This is the story of two emails. One that I recently received. And one that I never received. Together, they define for me, the nature of friendships in crossdressing world.
As most of you already know, or are quickly realizing, online relationships are an important part of crossdressing and perhaps trans life. Thanks to the online world, I have friends all over the world. Some of them I’ve met. Some of them I’ve never met. And some of them, no matter how dear, no matter how much we’ve shared, I know I will never meet.
And geography has little to do with it. I’ve met some people from the UK or Australia several times, and we’ve become quite close. While I have friends right here in Southern California who I’ve never met.
This life can be pretty complicated. But relationships are even more complicated. Every girl is facing her own set of restraints and hurdles. And, for a variety of reasons, some girls feel free to go out while others do not. So it’s sometimes difficult for even the best of friends to actually meet.
The email that brought this up came from a dear friend. She was apologizing for ‘dropping out of sight’ for a while. And she hoped that I hadn’t taken offense. I guess some girls might be more sensitive to that kind of thing, but I took no offense. It didn’t even cross my mind to take offense. The truth is, and this is not a knock on our community, but I’ve come to expect friends to fade in and out. I often think of this world the same way that Dorothy first reacted to Oz: “People come and go so quickly here.”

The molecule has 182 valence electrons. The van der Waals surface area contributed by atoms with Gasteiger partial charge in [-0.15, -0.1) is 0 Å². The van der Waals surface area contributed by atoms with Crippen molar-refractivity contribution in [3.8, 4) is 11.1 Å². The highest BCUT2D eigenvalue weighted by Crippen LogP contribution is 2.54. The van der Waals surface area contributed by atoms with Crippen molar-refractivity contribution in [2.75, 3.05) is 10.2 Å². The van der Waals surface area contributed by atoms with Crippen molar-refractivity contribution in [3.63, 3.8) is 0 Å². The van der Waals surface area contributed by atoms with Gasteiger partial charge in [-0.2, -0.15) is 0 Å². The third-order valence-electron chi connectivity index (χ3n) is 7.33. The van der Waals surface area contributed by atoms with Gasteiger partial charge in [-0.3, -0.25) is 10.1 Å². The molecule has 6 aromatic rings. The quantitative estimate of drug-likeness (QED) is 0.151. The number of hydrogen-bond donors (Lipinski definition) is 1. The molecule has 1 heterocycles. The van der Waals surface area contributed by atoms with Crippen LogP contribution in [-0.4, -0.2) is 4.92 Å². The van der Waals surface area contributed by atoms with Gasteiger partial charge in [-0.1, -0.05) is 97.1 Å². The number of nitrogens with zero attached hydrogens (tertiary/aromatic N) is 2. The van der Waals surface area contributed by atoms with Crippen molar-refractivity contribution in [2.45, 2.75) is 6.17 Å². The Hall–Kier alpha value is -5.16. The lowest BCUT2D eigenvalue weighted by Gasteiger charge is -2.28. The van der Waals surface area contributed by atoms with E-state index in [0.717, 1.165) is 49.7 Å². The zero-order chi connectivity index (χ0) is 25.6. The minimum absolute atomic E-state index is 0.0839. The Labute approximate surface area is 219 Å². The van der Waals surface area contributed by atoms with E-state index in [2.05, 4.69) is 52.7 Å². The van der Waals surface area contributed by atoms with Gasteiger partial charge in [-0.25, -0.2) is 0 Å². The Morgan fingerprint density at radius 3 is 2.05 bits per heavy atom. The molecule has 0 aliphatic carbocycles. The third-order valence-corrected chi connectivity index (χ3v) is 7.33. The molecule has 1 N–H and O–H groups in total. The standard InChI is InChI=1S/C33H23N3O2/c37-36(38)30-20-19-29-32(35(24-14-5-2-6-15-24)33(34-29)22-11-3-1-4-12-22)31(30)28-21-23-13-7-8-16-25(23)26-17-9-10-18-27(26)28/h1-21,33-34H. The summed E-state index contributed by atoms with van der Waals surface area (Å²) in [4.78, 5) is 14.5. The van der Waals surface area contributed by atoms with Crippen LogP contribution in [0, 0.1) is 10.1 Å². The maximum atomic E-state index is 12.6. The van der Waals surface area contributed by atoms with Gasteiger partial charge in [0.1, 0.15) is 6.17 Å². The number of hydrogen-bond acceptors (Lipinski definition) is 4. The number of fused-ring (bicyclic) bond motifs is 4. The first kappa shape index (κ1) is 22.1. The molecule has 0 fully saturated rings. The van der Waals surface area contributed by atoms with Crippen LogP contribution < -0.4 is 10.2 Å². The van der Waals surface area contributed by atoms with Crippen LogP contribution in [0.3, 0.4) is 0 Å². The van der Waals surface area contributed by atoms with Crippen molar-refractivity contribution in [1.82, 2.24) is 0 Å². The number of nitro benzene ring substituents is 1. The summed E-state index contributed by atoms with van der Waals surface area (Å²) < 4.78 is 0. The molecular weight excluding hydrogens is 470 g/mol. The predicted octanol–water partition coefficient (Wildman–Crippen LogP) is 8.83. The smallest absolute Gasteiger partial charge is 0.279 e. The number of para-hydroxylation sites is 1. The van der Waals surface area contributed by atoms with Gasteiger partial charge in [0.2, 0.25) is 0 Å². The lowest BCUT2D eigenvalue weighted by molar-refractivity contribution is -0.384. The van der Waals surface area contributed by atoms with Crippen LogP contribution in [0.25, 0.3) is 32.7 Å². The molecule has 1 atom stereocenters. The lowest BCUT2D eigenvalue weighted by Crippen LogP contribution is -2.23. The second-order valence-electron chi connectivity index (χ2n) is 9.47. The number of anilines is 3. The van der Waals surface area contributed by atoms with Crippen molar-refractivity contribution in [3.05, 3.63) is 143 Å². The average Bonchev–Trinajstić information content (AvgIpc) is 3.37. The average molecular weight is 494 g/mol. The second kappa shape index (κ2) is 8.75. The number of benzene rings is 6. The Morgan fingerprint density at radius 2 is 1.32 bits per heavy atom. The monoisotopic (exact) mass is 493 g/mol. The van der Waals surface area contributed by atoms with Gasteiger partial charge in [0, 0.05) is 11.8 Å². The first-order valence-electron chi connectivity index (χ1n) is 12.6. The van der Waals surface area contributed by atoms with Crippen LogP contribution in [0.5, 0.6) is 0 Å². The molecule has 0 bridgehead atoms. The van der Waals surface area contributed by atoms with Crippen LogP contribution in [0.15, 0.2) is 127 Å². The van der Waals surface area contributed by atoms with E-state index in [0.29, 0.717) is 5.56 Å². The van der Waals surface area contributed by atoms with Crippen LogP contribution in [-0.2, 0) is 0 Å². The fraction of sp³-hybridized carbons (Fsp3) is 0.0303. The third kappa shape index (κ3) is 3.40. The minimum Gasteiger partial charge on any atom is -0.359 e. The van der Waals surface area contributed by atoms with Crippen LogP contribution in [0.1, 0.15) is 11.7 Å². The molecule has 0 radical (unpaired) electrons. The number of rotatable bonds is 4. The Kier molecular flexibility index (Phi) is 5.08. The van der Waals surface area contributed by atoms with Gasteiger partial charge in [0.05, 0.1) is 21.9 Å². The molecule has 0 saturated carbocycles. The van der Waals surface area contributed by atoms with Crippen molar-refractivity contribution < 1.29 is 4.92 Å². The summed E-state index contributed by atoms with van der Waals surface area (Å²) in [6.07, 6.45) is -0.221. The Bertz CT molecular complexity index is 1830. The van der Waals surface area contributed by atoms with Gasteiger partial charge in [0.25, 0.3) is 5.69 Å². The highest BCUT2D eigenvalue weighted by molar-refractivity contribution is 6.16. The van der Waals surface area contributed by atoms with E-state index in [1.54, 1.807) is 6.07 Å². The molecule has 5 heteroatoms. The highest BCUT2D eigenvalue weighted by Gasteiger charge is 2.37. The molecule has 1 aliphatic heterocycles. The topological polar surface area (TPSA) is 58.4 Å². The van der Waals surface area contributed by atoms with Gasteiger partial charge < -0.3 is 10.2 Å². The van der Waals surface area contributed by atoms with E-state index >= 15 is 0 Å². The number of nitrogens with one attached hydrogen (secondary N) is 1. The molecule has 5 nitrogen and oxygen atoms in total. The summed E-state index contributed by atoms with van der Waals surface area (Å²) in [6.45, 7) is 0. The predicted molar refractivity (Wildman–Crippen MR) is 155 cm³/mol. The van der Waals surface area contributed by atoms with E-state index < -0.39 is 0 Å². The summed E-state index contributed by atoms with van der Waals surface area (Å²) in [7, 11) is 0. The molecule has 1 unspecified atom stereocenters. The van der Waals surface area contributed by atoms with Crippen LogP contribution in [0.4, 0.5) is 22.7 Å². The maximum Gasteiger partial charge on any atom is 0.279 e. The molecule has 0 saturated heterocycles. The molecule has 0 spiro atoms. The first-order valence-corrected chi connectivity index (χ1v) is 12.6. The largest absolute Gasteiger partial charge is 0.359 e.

The second email was the one that never arrived. It was an email from a friend I’d met online and chatted with quite frequently. At one point, she had some business in Southern California, and asked if we could get together. She’d only been out a few times back in her home area, so she was really excited about going out in L.A.
I took her out to a couple of bars, and she really seemed to have a good time. For a newbie, she seemed very comfortable out in public in girl mode. And when she got back home, she sent me a couple of nice emails to thank me.
But that was it. It’s been over a year, and I haven’t heard from her since. I sent off a few emails, but I’ve never heard back. I suppose I could have unknowingly offended her or pissed her off. But I don’t think so. We never exchanged a cross word. We never had a misunderstanding. And yet, she’s gone.
Someone else might be offended. But after ten years of chatting online (can you believe it’s been 10 years of this craziness?), I’ve gotten used to people dropping in and out of the scene. It just comes with the territory. Especially when you’re living a lifestyle that is often kept in secret. Girls get promotions at work. Or they get fired. They get married. Or they get divorced. They find a new girlfriend. They have a child. Or another child. Or they are forced to move back in with their folks. Some cd’s transition, become women, and simply decide to leave the cd world behind.